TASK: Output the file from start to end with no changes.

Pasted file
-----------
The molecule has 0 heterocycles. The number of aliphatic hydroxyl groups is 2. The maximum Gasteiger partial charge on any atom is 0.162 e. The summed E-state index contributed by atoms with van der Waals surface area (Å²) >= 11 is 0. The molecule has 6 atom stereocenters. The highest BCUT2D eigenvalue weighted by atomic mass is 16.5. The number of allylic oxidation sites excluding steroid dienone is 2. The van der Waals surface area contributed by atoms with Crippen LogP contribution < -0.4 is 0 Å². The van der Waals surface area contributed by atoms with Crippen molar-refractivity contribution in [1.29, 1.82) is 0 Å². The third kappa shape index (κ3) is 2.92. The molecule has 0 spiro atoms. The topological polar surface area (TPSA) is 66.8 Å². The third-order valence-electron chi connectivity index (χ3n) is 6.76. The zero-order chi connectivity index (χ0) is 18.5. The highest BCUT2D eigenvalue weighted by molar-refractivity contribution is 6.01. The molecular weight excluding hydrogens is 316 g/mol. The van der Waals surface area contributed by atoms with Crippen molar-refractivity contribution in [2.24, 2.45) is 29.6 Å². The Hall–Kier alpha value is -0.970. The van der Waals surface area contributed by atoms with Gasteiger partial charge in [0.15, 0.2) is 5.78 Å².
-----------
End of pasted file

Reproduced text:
The molecule has 0 heterocycles. The number of aliphatic hydroxyl groups is 2. The maximum Gasteiger partial charge on any atom is 0.162 e. The summed E-state index contributed by atoms with van der Waals surface area (Å²) >= 11 is 0. The molecule has 6 atom stereocenters. The highest BCUT2D eigenvalue weighted by atomic mass is 16.5. The number of allylic oxidation sites excluding steroid dienone is 2. The van der Waals surface area contributed by atoms with Crippen LogP contribution < -0.4 is 0 Å². The van der Waals surface area contributed by atoms with Crippen molar-refractivity contribution in [1.29, 1.82) is 0 Å². The third kappa shape index (κ3) is 2.92. The molecule has 0 spiro atoms. The topological polar surface area (TPSA) is 66.8 Å². The third-order valence-electron chi connectivity index (χ3n) is 6.76. The zero-order chi connectivity index (χ0) is 18.5. The highest BCUT2D eigenvalue weighted by molar-refractivity contribution is 6.01. The molecular weight excluding hydrogens is 316 g/mol. The van der Waals surface area contributed by atoms with Crippen molar-refractivity contribution in [2.24, 2.45) is 29.6 Å². The Hall–Kier alpha value is -0.970. The van der Waals surface area contributed by atoms with Gasteiger partial charge in [0.15, 0.2) is 5.78 Å².